Why You May Be Getting Those Random Dry Patches On Your Face

While some people might associate dry patches of skin with winter, this problem can strike at any given point in time, especially if you don't moisturize regularly. When you happen to notice a random dry patch on your face, you may immediately panic. Not only can it be unsightly but it can also be difficult to mask with makeup.

As board-certified dermatologist Dr. Flora Kim explains to Women's Health, dry patches of skin on the face often appear differently on each person. While some may be pink, others might be red in color, depending on the severity. Flakiness, crustiness, and scaliness are all unpleasant symptoms that may arise as well. If you suspect you have a dry patch but are unsure, the texture of the patch can be a giveaway — a rough, sandpaper-like area of the skin is often a dry patch.

Inflammation and irritation can also come along with these dry patches, making them uncomfortable to handle, but what causes them? Dr. Flora Kim tells Women's Health that while a lack of moisture can be the culprit, it isn't the only cause. In fact, your environment might be to blame, as well as certain underlying health conditions. Some cases may even require a medical professional for proper treatment. Let's take a look at the most common causes of random dry patches that develop on the facial area.

What causes dry patches of skin?

As Medical News Today explains, our skin naturally creates an oil known as sebum, which hydrates and protects the skin. The underproduction of sebum can result in dryness, and this can result in the formation of rough, dry patches in the facial area.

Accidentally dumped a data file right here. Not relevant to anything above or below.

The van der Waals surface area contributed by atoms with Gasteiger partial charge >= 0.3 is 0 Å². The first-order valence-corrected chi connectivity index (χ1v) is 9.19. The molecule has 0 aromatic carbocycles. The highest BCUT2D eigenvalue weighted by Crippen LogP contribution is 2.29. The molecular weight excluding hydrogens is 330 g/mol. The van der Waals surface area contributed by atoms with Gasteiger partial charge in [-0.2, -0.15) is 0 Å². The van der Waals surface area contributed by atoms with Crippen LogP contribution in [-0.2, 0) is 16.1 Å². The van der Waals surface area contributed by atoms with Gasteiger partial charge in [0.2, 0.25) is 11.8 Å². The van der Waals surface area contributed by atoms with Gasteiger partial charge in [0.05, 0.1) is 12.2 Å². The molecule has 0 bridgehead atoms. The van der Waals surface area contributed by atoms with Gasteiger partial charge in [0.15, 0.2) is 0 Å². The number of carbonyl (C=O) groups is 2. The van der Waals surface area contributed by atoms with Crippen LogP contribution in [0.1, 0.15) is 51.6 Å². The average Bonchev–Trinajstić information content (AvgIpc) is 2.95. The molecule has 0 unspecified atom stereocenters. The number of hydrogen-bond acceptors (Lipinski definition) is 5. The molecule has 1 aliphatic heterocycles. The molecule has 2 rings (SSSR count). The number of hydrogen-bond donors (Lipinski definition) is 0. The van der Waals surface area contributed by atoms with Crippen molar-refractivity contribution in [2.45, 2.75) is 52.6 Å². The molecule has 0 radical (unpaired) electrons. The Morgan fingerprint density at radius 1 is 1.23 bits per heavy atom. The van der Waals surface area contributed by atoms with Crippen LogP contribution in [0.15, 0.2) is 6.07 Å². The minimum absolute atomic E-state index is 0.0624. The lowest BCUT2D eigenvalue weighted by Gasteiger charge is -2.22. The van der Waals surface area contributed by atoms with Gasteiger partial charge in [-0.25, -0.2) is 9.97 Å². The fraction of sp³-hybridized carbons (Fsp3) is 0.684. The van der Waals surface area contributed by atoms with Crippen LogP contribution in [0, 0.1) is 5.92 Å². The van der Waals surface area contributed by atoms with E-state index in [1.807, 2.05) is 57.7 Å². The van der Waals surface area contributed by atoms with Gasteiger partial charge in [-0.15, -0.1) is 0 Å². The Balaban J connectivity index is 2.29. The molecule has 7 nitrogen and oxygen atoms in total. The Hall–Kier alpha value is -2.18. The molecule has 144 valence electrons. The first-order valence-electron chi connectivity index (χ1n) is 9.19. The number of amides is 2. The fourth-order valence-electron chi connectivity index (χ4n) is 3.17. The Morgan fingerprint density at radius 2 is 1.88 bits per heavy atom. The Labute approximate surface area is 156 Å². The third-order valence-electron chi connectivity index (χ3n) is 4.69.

Cold weather and dry air are often to blame for these patches, but they aren't the only causes. Some of the chemicals used in soaps can dry out the skin, and overwashing your face, in general, can exacerbate the issue. In other cases, people who experience chronic dry skin have underlying medical conditions. For example, psoriasis can cause dry, scaly patches with uncomfortable symptoms. Hypothyroidism, a thyroid gland condition, can result in dry skin over time as well, according to Medical News Today.

If you notice recurring random dry patches of skin on your face or other areas of your body, contact your doctor. They may refer you to a dermatologist, who can help you identify the cause of your dry skin. Many of the symptoms of conditions, such as eczema, can be treated, per the Mayo Clinic. This can allow you to live more comfortably in your own skin.

How to treat your dry skin patches

Once you've ruled out any underlying medical conditions that may be causing your dry skin, you can try a few tactics to restore moisture to those unsightly patches. As Healthline notes, you may want to trade in your hot showers for lukewarm ones. Hot water is known for drying out the skin and removing the body's naturally occurring, moisturizing oils.

Next, steer clear of skincare products — soaps, face washes, and cleansers — that include harsh ingredients. Ingredient labels that include alcohol, retinoids, sulfates, and even fragrances should be avoided until your dry skin recovers. On the flip side, products with ingredients, such as polyethylene glycol and lanolin, can help your skin retain moisture.

Finally, the American Academy of Dermatology Association recommends treating your dry skin with an ointment or cream, rather than a lotion. This is because they can be less irritating to already-inflamed skin. Seek out ingredients, such as jojoba oil and shea butter, on the labels of products you intend to use. As always, consult with your doctor before introducing any treatment into your skincare regimen if you're already coping with dry skin. Doing so can help you avoid making the situation worse in the case of issues, such as unexpected allergies to skincare product ingredients.